Inside the outer section is a beautiful fountain at which devout muslims will bathe their feet (up to the knee), face and neck, and hands (up to the elbow), before entering the mosque for prayer.  As we were not there to pray, we were allowed to skip this step.  Our group attracted quite a bit of attention from the many local school-children who were also touring the mosque.  They were happy to ham in front of the camera and to talk to us to practice their very limited english.

Inside, there are 365 lams (used to be lit with scented oils, now electric) to symbolize the days of the year.  The entire inside is carpeted and is not to be touched by the soles of any footwear.

In the front of the mosque is a stand (on the left) for the imam or sheik (the religious leader) to lead the faithful in prayer.  Following that he ascends to a pulpit (on the right) to address them with a lecture.

After the mosque, we walked around a balcony overlooking Cairo and saw it stretch right to the visible horizon (which is admitted foreshortened by the smog).  The young lads in the bottom center appear distorted solely due to the camera & the panoramic shot; they are perfectly healthy and normal looking in real life.  :-)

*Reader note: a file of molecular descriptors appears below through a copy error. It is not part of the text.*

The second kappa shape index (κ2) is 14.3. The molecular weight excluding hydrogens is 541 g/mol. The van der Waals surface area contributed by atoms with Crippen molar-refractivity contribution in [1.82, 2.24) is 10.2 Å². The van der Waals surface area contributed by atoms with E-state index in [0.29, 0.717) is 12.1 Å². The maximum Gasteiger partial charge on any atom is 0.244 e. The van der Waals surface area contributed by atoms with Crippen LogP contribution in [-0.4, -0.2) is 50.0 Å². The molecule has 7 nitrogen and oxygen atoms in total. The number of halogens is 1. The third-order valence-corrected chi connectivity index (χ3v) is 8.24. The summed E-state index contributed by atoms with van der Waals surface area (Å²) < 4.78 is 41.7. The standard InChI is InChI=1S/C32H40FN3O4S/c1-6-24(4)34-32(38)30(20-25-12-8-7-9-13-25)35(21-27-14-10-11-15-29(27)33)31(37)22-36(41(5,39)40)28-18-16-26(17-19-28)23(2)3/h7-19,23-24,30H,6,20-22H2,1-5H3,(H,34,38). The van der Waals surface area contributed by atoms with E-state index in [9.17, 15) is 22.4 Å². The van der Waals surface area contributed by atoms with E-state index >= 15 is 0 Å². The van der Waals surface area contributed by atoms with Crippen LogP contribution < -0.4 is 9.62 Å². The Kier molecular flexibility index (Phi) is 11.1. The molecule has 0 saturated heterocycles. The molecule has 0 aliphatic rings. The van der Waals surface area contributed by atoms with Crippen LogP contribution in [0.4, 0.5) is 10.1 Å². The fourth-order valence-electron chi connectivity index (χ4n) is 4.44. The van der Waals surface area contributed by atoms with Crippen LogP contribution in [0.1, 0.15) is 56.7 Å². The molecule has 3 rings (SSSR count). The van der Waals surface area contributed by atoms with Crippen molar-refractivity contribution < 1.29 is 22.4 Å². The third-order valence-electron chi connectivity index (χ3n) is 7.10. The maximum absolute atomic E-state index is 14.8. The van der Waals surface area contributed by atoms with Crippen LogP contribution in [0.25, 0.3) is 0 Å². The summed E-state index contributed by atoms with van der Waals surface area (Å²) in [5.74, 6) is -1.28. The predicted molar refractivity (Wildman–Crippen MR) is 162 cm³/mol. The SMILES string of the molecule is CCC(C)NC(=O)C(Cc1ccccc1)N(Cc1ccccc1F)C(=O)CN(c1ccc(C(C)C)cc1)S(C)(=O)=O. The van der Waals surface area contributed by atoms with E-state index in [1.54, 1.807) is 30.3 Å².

Sunset on the Nile

One evening last week we were taken on a Feluca ride on the Nile.  A Feluca is a traditional sailing craft on the Nile;

 ours had a large table in the middle, around which we all sat and chatted while we ate a picnic dinner and watched the sun set. Truly delightful and relaxing.


A tour of the school

Here's a short visual tour of the campus here at Cairo American College.  It's a pretty nice facility, right in the middle of a multi-year refurbishment plan.  We began our tour walking past the middle school library
A bit later we passed the on-campus coffee shop (Juana may have trouble with her goal to stay off coffee with this temptation!  Being in the opposite corner of the campus from the elementary building may make it easier to resist, though.
The center of the campus is a well manicured field for large events and sports.  In the background you can see the elementary building peeking through the trees.
 I'll spend most of my time in the high school building.
 There's also a running track (elementary in the background again) and a swimming pool with a high dive.  The boys have already tried out the pool extensively and report that it's lots of fun.

 They haven't gotten to the playground yet, but it looks like we'll probably spend some time there before long.

Safe in Cairo

Arrived in Cairo safely, after several plane rides.  We recommend Turkish Airlines, especially if you can get on their Comfort Class (price isn't much more than economy and the seats and room are substantially better).

In the Cairo airport we were met by CAC, who facilitated our entry visas, customs and immigration.  It was the easiest foreign entry we've ever had, despite carrying the maximum amount of baggage.  Happy day to arrive at our apartment and crash.


An interesting vision of the future...

As part of the research for a CEET Meet in which I am participating, I ran across this really intriguing site with a vision of education and the change we are encountering right now, with semi-humerous, semi-scary implications for the future. Well worth viewing for anyone interested in or involved with education today.

- Matthew